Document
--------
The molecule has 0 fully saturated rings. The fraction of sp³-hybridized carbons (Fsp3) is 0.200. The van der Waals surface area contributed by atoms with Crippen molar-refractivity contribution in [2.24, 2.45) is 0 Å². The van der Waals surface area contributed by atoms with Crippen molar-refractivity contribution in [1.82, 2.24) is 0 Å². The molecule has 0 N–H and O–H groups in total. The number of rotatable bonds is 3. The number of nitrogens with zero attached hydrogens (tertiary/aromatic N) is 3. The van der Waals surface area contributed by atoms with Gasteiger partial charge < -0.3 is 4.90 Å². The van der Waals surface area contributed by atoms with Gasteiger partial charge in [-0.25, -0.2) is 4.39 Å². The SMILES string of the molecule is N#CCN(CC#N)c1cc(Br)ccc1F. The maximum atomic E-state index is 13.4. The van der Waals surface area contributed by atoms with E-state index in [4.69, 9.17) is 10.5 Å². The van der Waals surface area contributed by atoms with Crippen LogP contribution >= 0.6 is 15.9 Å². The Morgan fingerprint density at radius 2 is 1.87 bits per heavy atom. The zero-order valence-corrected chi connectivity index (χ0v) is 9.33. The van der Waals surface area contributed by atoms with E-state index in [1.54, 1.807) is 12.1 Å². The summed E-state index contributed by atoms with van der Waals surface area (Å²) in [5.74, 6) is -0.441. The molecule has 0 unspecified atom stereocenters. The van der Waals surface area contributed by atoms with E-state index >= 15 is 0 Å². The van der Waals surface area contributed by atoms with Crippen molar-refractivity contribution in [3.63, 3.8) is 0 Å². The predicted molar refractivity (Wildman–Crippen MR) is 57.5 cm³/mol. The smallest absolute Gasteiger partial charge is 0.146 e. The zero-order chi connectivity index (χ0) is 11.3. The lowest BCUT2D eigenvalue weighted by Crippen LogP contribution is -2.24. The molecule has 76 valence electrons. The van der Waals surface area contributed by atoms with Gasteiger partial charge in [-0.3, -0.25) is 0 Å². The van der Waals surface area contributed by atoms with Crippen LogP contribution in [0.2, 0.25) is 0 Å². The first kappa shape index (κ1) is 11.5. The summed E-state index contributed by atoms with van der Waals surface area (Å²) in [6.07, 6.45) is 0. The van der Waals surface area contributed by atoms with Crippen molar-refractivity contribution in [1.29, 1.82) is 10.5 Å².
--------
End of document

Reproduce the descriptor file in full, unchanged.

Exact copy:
The molecule has 0 fully saturated rings. The fraction of sp³-hybridized carbons (Fsp3) is 0.200. The van der Waals surface area contributed by atoms with Crippen molar-refractivity contribution in [2.24, 2.45) is 0 Å². The van der Waals surface area contributed by atoms with Crippen molar-refractivity contribution in [1.82, 2.24) is 0 Å². The molecule has 0 N–H and O–H groups in total. The number of rotatable bonds is 3. The number of nitrogens with zero attached hydrogens (tertiary/aromatic N) is 3. The van der Waals surface area contributed by atoms with Gasteiger partial charge < -0.3 is 4.90 Å². The van der Waals surface area contributed by atoms with Gasteiger partial charge in [-0.25, -0.2) is 4.39 Å². The SMILES string of the molecule is N#CCN(CC#N)c1cc(Br)ccc1F. The maximum atomic E-state index is 13.4. The van der Waals surface area contributed by atoms with E-state index in [4.69, 9.17) is 10.5 Å². The van der Waals surface area contributed by atoms with Crippen LogP contribution >= 0.6 is 15.9 Å². The Morgan fingerprint density at radius 2 is 1.87 bits per heavy atom. The zero-order valence-corrected chi connectivity index (χ0v) is 9.33. The van der Waals surface area contributed by atoms with E-state index in [1.54, 1.807) is 12.1 Å². The summed E-state index contributed by atoms with van der Waals surface area (Å²) in [5.74, 6) is -0.441. The molecule has 0 unspecified atom stereocenters. The van der Waals surface area contributed by atoms with E-state index >= 15 is 0 Å². The van der Waals surface area contributed by atoms with Crippen molar-refractivity contribution in [3.63, 3.8) is 0 Å². The predicted molar refractivity (Wildman–Crippen MR) is 57.5 cm³/mol. The smallest absolute Gasteiger partial charge is 0.146 e. The zero-order chi connectivity index (χ0) is 11.3. The lowest BCUT2D eigenvalue weighted by Crippen LogP contribution is -2.24. The molecule has 76 valence electrons. The van der Waals surface area contributed by atoms with Gasteiger partial charge in [-0.3, -0.25) is 0 Å². The van der Waals surface area contributed by atoms with Crippen LogP contribution in [0.2, 0.25) is 0 Å². The first kappa shape index (κ1) is 11.5. The summed E-state index contributed by atoms with van der Waals surface area (Å²) in [6.07, 6.45) is 0. The van der Waals surface area contributed by atoms with Crippen molar-refractivity contribution in [1.29, 1.82) is 10.5 Å².